Custom Entity Container JavaScript Extension Example #3

Custom Entity Container JavaScript Extension Example #3

By now most of you will have realised that as far as JavaScript goes, I am a bit of a generalist. As one wise person once put it “the kind of person who can code themselves into a mess but not out of one”. I learn by exploring and doing. I’ve been “doing” for a long time (I started with a ZX 81 and pretty much kept mucking about from there). My first ever big IT project was replacing IBM 5520 word processors with Windows 3, Word and a custom application written using Visual Basic.  I get kind of obsessive about understanding the “big picture” without necessarily wanting to have every detail. And so it is with Custom Entity Container JavaScript Extension Example #3.

All that to explain what I have mentioned before : everything in relation to JavaScript which I offer to you here is purely for entertainment or educational purposes : many times I have to sketch out a need or specification, and what you see on this blog relating to Oracle Policy Automation JavaScript extensions is just the results of some head-scratching or an idea that I have needed to show to someone more technical than myself to be “tidied up” (a.k.a professionalized).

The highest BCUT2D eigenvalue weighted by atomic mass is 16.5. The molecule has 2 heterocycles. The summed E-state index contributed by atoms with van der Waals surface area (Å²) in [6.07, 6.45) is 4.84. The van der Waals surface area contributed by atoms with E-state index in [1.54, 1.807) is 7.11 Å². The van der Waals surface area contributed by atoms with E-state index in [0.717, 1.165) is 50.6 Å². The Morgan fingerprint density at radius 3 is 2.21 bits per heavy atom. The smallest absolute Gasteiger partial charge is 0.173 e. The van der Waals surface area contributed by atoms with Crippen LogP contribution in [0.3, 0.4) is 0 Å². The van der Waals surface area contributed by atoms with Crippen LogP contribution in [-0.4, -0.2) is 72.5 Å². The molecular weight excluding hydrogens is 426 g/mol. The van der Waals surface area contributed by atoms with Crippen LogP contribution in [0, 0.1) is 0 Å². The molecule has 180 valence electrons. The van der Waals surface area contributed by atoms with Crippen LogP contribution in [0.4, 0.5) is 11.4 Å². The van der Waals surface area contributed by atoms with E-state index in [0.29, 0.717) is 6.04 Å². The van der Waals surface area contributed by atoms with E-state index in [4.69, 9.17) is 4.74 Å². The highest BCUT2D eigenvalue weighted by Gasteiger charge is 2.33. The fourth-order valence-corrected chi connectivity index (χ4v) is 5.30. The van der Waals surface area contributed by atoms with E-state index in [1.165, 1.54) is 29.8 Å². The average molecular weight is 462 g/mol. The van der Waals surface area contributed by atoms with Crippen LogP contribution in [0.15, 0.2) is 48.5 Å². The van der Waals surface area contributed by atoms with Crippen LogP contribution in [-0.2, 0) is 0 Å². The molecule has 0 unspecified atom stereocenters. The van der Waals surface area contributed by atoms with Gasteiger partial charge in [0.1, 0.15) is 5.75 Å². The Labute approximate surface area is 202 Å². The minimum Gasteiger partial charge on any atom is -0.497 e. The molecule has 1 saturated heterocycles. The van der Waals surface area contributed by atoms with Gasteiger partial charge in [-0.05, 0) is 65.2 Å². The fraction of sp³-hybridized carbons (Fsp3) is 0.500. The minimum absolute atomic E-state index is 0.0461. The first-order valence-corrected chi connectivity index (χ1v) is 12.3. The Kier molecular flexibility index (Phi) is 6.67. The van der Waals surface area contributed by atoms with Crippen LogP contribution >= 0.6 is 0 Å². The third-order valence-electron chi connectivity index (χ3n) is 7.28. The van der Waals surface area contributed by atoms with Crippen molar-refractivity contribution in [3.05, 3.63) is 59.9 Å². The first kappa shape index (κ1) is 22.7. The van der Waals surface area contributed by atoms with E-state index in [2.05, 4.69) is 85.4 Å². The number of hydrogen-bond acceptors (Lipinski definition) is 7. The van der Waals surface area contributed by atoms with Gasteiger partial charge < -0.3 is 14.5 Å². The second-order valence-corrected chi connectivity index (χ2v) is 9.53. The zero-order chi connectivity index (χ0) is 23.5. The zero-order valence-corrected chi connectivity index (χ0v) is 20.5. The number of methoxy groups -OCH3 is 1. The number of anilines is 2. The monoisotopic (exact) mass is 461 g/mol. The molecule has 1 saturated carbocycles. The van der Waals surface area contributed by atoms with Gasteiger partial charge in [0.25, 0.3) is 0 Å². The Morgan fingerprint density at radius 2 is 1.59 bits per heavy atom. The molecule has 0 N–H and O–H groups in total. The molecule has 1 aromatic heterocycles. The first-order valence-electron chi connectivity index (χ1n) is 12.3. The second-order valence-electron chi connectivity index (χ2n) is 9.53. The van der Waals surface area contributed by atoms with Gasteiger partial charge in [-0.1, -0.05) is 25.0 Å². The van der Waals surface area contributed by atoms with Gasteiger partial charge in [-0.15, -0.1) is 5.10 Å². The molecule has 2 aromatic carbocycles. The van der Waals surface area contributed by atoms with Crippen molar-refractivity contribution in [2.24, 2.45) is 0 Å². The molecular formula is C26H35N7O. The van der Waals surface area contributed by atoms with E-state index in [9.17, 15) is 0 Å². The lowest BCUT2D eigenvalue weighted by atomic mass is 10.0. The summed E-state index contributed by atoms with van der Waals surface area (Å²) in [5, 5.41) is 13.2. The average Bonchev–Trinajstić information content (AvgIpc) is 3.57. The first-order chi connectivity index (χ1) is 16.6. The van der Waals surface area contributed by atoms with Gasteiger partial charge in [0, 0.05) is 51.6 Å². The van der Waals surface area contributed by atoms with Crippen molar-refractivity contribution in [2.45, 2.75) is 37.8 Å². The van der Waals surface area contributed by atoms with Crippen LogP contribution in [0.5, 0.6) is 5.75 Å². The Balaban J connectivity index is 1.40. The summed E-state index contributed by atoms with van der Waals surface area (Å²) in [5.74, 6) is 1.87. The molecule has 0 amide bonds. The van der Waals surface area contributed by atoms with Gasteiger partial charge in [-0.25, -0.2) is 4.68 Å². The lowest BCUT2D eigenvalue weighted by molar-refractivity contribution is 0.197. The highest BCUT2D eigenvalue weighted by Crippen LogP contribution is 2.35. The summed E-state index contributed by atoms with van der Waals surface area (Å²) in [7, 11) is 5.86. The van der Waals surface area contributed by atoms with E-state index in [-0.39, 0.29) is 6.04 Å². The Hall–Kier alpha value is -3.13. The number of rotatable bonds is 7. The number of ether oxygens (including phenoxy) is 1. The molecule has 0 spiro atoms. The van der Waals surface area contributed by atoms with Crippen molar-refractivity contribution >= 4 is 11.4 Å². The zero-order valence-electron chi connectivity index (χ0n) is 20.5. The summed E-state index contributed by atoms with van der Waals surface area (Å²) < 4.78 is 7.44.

The reason I mention it is because I often work in Siebel CRM (visit www.siebelhub.com the other site in this family) and JavaScript is a big part of moving forward with Siebel too. So I get to mix and match. Today I found myself looking at the two previous incarnations of the Custom Entity Container JavaScript Extension Example #3 (#1, #2) and thinking “this looks like a List Applet in Siebel”. So I decided to place the layout of the custom entity list in the hands of jQuery and jsGrid. Siebel CRM actually uses jqGrid but I needed something very lightweight for this example requirement, so jsGrid was a better choice. Of course I needed minified jQuery as well.

My goal is to make this a fairly simple routine to present instances of an inferred entity. So the code for the jsGrid looks very minimalist. It basically takes the for..each loop and extracts the two attributes from the array created in Custom Entity Container JavaScript Extension Example #2, and then passes that to jsGrid as a flattened dataset without the attribute child nodes. I also set up the grid to only have two columns, and no editing (since this is an inferred entity). I set the page size and the size of the actual space taken up by the entire list:

Custom Entity Container JavaScript Extension Example #3

  1. The loop creates a flattened data structure just right for jsGrid
  2. The data is passed to the jsGrid
  3. The column headers are sized appropriately

The end result is rather nice, smooth scrolling (not in the Debugger, only in Ctrl+F5 debugging in a modern browser).

Custom Entity Container JavaScript Extension Example #3

 

Now that’s what I call a list! Using the jsGrid library gives me (and the reader) the added bonus of scrolling or jumping using the paging links at the bottom of the list. Cool!

As ever this is available from the OPA Hub Shop, look out for Custom Entity Container JavaScript Extension Example #3 in the product list.